Shadow home secretary Yvette Cooper claimed the security services' hands were tied for nearly five years by Mrs May's "wrong" decision to scrap powers to move terror suspects away from their extremist networks.
Relocation powers have been reintroduced by the coalition this year but Ms Cooper called for the security services to immediately brief the Intelligence and Security Committee on how the loss of the measures might have affected their work.
This would allow MPs to review whether the loss of relocation powers had led to more British jihadists travelling to Syria and Iraq and more radicalisation in the UK.
Ms May told BBC1's Andrew Marr Show:
Labour's shadow home secretary Yvette Cooper believes the rape tweets directed at Jessica Ennis-Hill prove why her stance on Ched Evans is so important.
Ennis-Hill received abusive tweets from trolls on Friday after making it clear she would remove her name from a stand at Sheffield United if the club offer the convicted rapist a contract.
The tweets directed at the Sheffield born Olympic Champion are currently being investigated by South Yorkshire police.
Cooper also urged the League One club to "recognise their responsibility to the local community" by resisting the temptation to offer Evans a professional deal.
Shadow home secretary Yvette Cooper has said Labour would "look carefully" at any anti-terror proposals the Prime Minister brings forward.
"The Government should be introducing mandatory de-radicalisation programmes as a priority," Yvette Cooper said.
"Our border controls are simply not picking people up, and no new orders will change that. Only this week a suspect on bail managed to flee with his passport, reportedly to Syria, Cooper said."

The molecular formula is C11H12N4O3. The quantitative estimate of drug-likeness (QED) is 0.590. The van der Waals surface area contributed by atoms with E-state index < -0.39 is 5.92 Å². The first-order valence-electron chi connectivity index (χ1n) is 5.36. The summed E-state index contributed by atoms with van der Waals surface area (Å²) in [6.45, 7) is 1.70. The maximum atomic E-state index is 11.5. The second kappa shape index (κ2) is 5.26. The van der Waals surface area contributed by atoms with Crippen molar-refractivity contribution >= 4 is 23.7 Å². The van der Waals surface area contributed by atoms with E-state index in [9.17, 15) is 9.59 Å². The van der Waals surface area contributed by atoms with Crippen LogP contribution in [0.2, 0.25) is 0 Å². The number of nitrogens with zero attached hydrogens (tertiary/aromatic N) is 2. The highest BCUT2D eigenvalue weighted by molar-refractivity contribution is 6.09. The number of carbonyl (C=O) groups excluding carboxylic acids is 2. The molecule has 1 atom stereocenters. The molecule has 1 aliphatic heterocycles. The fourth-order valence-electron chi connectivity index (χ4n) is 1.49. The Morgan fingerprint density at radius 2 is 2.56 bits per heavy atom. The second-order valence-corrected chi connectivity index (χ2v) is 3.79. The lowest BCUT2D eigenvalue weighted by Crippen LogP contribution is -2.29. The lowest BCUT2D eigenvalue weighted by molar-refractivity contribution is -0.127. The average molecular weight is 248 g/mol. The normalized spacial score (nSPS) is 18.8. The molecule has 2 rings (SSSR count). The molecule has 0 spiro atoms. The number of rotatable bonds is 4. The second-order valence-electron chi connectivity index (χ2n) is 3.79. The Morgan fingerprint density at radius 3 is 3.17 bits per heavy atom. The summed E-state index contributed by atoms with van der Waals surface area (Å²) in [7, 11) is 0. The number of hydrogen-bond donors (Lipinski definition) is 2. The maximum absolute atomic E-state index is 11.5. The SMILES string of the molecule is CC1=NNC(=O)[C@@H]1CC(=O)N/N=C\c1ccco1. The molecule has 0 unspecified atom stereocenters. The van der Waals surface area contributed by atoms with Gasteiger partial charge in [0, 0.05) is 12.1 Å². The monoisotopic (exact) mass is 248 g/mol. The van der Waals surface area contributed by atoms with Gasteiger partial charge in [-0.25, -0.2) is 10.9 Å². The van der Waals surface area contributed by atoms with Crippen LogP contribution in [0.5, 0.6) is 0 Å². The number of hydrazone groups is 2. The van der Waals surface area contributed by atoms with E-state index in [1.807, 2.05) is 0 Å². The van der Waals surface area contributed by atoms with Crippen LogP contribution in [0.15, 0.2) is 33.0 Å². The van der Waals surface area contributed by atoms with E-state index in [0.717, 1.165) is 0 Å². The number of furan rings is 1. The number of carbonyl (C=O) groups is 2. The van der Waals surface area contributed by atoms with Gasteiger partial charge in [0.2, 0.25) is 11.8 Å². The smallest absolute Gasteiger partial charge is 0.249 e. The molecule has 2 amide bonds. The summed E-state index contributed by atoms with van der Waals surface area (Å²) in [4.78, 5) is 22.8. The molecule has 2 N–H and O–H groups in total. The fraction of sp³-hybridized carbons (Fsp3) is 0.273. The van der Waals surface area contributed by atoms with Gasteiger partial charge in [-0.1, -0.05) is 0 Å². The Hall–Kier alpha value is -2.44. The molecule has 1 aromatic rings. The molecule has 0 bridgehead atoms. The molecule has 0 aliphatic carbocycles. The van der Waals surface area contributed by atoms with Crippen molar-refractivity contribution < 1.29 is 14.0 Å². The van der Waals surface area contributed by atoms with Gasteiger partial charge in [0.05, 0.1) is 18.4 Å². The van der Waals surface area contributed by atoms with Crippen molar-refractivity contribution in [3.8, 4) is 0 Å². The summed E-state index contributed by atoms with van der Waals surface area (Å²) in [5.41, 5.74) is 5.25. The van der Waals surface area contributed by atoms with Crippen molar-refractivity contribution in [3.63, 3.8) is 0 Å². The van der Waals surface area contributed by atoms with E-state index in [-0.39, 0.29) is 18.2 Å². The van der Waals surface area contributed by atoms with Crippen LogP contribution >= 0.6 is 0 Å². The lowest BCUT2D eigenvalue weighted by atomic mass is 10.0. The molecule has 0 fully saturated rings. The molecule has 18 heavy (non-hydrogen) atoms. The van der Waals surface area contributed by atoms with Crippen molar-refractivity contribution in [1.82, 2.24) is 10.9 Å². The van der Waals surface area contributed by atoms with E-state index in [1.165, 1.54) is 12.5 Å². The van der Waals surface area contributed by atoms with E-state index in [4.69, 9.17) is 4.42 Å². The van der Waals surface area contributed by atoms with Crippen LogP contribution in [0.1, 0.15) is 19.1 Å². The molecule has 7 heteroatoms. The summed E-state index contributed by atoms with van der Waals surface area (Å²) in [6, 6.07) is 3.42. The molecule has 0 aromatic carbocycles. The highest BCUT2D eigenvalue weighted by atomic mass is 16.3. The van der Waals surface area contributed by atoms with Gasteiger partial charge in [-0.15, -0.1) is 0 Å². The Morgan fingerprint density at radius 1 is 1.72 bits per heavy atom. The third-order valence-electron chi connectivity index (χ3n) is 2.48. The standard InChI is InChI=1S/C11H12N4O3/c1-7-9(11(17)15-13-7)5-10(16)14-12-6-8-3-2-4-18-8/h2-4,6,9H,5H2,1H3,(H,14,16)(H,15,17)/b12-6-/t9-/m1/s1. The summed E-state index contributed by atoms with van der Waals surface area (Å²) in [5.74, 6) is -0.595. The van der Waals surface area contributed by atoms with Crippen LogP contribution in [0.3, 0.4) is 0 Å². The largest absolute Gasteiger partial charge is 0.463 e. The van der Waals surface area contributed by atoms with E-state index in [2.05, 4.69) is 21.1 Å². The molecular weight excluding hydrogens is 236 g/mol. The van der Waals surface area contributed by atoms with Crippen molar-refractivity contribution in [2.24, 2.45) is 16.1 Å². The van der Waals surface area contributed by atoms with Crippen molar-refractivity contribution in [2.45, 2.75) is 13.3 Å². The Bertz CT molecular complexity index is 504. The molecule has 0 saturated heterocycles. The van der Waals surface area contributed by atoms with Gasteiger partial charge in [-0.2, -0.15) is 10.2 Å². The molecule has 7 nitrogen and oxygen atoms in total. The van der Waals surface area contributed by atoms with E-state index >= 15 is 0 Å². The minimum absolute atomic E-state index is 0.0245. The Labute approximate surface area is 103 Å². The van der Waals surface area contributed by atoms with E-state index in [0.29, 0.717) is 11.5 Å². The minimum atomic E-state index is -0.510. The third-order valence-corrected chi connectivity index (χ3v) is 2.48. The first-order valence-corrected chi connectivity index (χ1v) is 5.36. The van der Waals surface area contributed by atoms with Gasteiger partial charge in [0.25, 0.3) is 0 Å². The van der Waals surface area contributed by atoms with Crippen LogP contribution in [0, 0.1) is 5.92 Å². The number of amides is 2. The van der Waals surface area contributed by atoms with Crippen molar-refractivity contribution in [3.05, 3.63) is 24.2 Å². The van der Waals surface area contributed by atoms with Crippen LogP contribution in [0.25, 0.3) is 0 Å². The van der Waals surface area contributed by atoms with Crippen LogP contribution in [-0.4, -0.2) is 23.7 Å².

“The Prime Minister would be well-advised to reinstate measures we know work, and we hope some of these changes will be in any proposed legislation.”
Labour's shadow home secretary Yvette Cooper has backed Jessica Ennis-Hill's promise to remove her name from a stand at Sheffield United's Brammall Lane stadium should the club re-sign the convicted rapist Ched Evans.
Labour would reverse cuts to the police planned for next year if it wins power in May, shadow home secretary Yvette Cooper has said.
The party would also scrap police and crime commissioners (PCC) to pay to protect women's refuges.
Shadow Home Secretary Yvette Cooper has said that South Yorkshire Police Commissioner Shaun Wright ought to stand down, but stressed that reforms were needed too:
She also called for the "child abuse inquiry to start urgently".
Rape cases that are dropped by the police would be reviewed under Labour plans to boost the rights of victims, Yvette Cooper will say.
The shadow home secretary will pledge to give victims a "strong voice" and warn the low rate of allegations being pursued is "shameful".
In a speech to the Fabian Society, she will insist Labour is focusing on reforms that give more power to individuals and communities but stand ready to make tough decisions about making savings.
"Just as in the criminal justice system, across our public services, ministers are driving fragmentation, reorganisation and competition just at a time when local services need to collaborate more to deliver better services and save money too", she is expected to say.
Parents, schools, sports clubs and other organisations caring for young children need to have "confidence in the vetting and barring system" so they know employees pose no threat to youngsters, the Shadow Home Secretary has said.
Yvette Cooper hit out at Home Secretary Theresa May who she claimed was "warned repeatedly" that changes she made to vetting and barring laws "left major loopholes in the system".
Shadow home secretary Yvette Cooper will warn the Government it must not "bury its head in the sand" as she calls for reforms to keep up with ever-evolving cyber-crime.
In a speech to the Demos think tank, Ms Cooper will call for a new national strategy for tackling online fraud, tougher action to tackle online child pornography and an overhaul of parliament's Intelligence and Security Committee, which keeps a check on the work of the intelligence agencies.
"The oversight and legal frameworks are now out of date. That means we need major reforms to oversight and a thorough review of the legal framework to keep up with changing technology," she is expected to say.
"Above all we need the Government to engage in a serious public debate about these new challenges and the reforms that are needed."